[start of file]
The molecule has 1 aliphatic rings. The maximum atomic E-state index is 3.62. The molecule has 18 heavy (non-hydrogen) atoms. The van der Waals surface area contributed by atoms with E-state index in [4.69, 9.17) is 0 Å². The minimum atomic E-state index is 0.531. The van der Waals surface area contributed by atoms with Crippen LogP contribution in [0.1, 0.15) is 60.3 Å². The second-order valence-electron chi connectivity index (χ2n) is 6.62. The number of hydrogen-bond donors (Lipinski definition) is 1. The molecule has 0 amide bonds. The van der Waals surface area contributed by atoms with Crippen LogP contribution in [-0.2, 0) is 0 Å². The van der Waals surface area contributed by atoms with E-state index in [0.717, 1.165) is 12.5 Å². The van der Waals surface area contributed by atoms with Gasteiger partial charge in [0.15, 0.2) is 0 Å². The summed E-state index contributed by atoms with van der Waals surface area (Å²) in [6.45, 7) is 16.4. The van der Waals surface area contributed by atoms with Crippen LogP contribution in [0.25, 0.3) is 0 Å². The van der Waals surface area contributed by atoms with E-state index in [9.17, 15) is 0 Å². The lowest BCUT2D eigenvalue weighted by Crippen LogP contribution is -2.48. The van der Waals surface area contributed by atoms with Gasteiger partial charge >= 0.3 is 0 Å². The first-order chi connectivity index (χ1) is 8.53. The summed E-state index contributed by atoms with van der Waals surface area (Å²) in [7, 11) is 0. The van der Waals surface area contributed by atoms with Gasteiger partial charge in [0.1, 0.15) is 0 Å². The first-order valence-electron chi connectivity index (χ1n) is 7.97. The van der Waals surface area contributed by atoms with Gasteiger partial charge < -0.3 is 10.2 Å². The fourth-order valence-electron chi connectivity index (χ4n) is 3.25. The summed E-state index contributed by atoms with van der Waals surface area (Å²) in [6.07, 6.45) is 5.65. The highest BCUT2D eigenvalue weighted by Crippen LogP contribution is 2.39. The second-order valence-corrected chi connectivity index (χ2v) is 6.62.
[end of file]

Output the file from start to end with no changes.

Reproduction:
The molecule has 1 aliphatic rings. The maximum atomic E-state index is 3.62. The molecule has 18 heavy (non-hydrogen) atoms. The van der Waals surface area contributed by atoms with E-state index in [4.69, 9.17) is 0 Å². The minimum atomic E-state index is 0.531. The van der Waals surface area contributed by atoms with Crippen LogP contribution in [0.1, 0.15) is 60.3 Å². The second-order valence-electron chi connectivity index (χ2n) is 6.62. The number of hydrogen-bond donors (Lipinski definition) is 1. The molecule has 0 amide bonds. The van der Waals surface area contributed by atoms with Crippen LogP contribution in [-0.2, 0) is 0 Å². The van der Waals surface area contributed by atoms with E-state index in [0.717, 1.165) is 12.5 Å². The van der Waals surface area contributed by atoms with Gasteiger partial charge in [0.15, 0.2) is 0 Å². The summed E-state index contributed by atoms with van der Waals surface area (Å²) in [6.45, 7) is 16.4. The van der Waals surface area contributed by atoms with Crippen LogP contribution in [0.25, 0.3) is 0 Å². The van der Waals surface area contributed by atoms with E-state index in [9.17, 15) is 0 Å². The lowest BCUT2D eigenvalue weighted by Crippen LogP contribution is -2.48. The van der Waals surface area contributed by atoms with Gasteiger partial charge >= 0.3 is 0 Å². The first-order chi connectivity index (χ1) is 8.53. The summed E-state index contributed by atoms with van der Waals surface area (Å²) in [7, 11) is 0. The van der Waals surface area contributed by atoms with Gasteiger partial charge in [0.1, 0.15) is 0 Å². The first-order valence-electron chi connectivity index (χ1n) is 7.97. The van der Waals surface area contributed by atoms with Gasteiger partial charge < -0.3 is 10.2 Å². The fourth-order valence-electron chi connectivity index (χ4n) is 3.25. The summed E-state index contributed by atoms with van der Waals surface area (Å²) in [6.07, 6.45) is 5.65. The highest BCUT2D eigenvalue weighted by Crippen LogP contribution is 2.39. The second-order valence-corrected chi connectivity index (χ2v) is 6.62.